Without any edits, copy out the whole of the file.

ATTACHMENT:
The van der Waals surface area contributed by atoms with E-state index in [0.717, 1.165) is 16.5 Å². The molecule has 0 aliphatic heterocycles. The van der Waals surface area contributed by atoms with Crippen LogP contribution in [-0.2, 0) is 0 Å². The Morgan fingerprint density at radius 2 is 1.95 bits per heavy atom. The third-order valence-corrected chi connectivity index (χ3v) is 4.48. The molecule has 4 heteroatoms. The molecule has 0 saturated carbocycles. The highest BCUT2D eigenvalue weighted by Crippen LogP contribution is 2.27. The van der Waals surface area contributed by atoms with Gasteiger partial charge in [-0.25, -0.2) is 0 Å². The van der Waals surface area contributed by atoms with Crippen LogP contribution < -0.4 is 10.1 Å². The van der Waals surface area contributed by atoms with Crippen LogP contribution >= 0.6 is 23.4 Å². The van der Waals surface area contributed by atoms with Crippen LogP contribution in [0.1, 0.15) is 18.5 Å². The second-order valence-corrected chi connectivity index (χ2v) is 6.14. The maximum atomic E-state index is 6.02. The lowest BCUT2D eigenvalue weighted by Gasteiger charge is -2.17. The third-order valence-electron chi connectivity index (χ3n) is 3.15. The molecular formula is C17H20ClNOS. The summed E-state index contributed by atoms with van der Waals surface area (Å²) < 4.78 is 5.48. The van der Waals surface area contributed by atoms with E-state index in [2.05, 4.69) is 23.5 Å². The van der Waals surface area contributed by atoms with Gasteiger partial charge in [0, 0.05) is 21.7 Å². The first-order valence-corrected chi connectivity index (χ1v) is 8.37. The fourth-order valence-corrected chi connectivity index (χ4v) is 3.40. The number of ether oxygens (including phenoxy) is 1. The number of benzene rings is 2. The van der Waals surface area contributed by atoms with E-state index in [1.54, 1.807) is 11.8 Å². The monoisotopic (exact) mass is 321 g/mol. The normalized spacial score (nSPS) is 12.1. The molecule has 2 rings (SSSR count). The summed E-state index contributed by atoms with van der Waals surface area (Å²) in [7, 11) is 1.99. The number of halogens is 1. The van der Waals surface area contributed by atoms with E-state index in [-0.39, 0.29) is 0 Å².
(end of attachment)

The van der Waals surface area contributed by atoms with E-state index in [0.717, 1.165) is 16.5 Å². The molecule has 0 aliphatic heterocycles. The van der Waals surface area contributed by atoms with Crippen LogP contribution in [-0.2, 0) is 0 Å². The Morgan fingerprint density at radius 2 is 1.95 bits per heavy atom. The third-order valence-corrected chi connectivity index (χ3v) is 4.48. The molecule has 4 heteroatoms. The molecule has 0 saturated carbocycles. The highest BCUT2D eigenvalue weighted by Crippen LogP contribution is 2.27. The van der Waals surface area contributed by atoms with Gasteiger partial charge in [-0.25, -0.2) is 0 Å². The van der Waals surface area contributed by atoms with Crippen LogP contribution < -0.4 is 10.1 Å². The van der Waals surface area contributed by atoms with Crippen LogP contribution >= 0.6 is 23.4 Å². The van der Waals surface area contributed by atoms with Crippen LogP contribution in [0.1, 0.15) is 18.5 Å². The second-order valence-corrected chi connectivity index (χ2v) is 6.14. The maximum atomic E-state index is 6.02. The lowest BCUT2D eigenvalue weighted by Gasteiger charge is -2.17. The third-order valence-electron chi connectivity index (χ3n) is 3.15. The molecular formula is C17H20ClNOS. The summed E-state index contributed by atoms with van der Waals surface area (Å²) < 4.78 is 5.48. The van der Waals surface area contributed by atoms with E-state index in [2.05, 4.69) is 23.5 Å². The van der Waals surface area contributed by atoms with Gasteiger partial charge in [0, 0.05) is 21.7 Å². The first-order valence-corrected chi connectivity index (χ1v) is 8.37. The fourth-order valence-corrected chi connectivity index (χ4v) is 3.40. The number of ether oxygens (including phenoxy) is 1. The number of benzene rings is 2. The van der Waals surface area contributed by atoms with E-state index in [1.54, 1.807) is 11.8 Å². The monoisotopic (exact) mass is 321 g/mol. The normalized spacial score (nSPS) is 12.1. The molecule has 2 rings (SSSR count). The summed E-state index contributed by atoms with van der Waals surface area (Å²) in [7, 11) is 1.99. The number of halogens is 1. The van der Waals surface area contributed by atoms with E-state index in [-0.39, 0.29) is 0 Å².